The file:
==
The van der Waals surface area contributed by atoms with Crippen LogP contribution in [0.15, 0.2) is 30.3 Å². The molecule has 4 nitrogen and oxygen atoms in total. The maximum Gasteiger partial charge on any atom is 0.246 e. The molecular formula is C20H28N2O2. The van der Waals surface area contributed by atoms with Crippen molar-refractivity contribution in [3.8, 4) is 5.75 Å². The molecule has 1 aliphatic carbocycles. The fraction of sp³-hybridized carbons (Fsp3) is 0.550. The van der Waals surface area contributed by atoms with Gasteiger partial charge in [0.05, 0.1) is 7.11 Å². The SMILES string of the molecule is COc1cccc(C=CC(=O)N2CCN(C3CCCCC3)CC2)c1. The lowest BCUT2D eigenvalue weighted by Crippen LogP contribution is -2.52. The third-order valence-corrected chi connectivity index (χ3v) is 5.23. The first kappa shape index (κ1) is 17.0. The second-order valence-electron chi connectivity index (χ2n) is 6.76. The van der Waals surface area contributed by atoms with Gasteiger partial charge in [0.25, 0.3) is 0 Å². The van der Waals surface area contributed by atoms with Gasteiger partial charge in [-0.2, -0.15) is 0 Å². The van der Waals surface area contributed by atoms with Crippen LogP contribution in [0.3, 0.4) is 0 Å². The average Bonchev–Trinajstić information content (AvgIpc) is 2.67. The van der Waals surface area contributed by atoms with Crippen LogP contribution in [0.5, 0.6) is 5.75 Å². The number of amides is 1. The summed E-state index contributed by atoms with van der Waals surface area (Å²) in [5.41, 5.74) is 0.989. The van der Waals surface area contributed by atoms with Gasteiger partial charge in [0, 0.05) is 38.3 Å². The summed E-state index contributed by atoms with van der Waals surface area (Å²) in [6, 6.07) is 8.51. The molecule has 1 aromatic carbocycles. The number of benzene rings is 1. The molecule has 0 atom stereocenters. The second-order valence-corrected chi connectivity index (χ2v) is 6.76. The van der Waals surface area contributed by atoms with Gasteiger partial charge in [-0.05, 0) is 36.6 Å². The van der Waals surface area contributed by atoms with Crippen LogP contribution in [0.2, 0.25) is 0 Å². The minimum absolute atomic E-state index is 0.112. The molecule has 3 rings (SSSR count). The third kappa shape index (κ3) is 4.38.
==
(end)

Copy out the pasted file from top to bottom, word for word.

The van der Waals surface area contributed by atoms with Crippen LogP contribution in [0.15, 0.2) is 30.3 Å². The molecule has 4 nitrogen and oxygen atoms in total. The maximum Gasteiger partial charge on any atom is 0.246 e. The molecular formula is C20H28N2O2. The van der Waals surface area contributed by atoms with Crippen molar-refractivity contribution in [3.8, 4) is 5.75 Å². The molecule has 1 aliphatic carbocycles. The fraction of sp³-hybridized carbons (Fsp3) is 0.550. The van der Waals surface area contributed by atoms with Gasteiger partial charge in [0.05, 0.1) is 7.11 Å². The SMILES string of the molecule is COc1cccc(C=CC(=O)N2CCN(C3CCCCC3)CC2)c1. The lowest BCUT2D eigenvalue weighted by Crippen LogP contribution is -2.52. The third-order valence-corrected chi connectivity index (χ3v) is 5.23. The first kappa shape index (κ1) is 17.0. The second-order valence-electron chi connectivity index (χ2n) is 6.76. The van der Waals surface area contributed by atoms with Gasteiger partial charge in [0.25, 0.3) is 0 Å². The van der Waals surface area contributed by atoms with Gasteiger partial charge in [-0.2, -0.15) is 0 Å². The van der Waals surface area contributed by atoms with Crippen LogP contribution in [0.3, 0.4) is 0 Å². The average Bonchev–Trinajstić information content (AvgIpc) is 2.67. The van der Waals surface area contributed by atoms with Crippen LogP contribution in [0.5, 0.6) is 5.75 Å². The number of amides is 1. The summed E-state index contributed by atoms with van der Waals surface area (Å²) in [5.41, 5.74) is 0.989. The van der Waals surface area contributed by atoms with Gasteiger partial charge in [0, 0.05) is 38.3 Å². The summed E-state index contributed by atoms with van der Waals surface area (Å²) in [6, 6.07) is 8.51. The molecule has 1 aromatic carbocycles. The number of benzene rings is 1. The molecule has 0 atom stereocenters. The second-order valence-corrected chi connectivity index (χ2v) is 6.76. The van der Waals surface area contributed by atoms with Gasteiger partial charge in [-0.05, 0) is 36.6 Å². The van der Waals surface area contributed by atoms with Crippen LogP contribution in [0.2, 0.25) is 0 Å². The minimum absolute atomic E-state index is 0.112. The molecule has 3 rings (SSSR count). The third kappa shape index (κ3) is 4.38.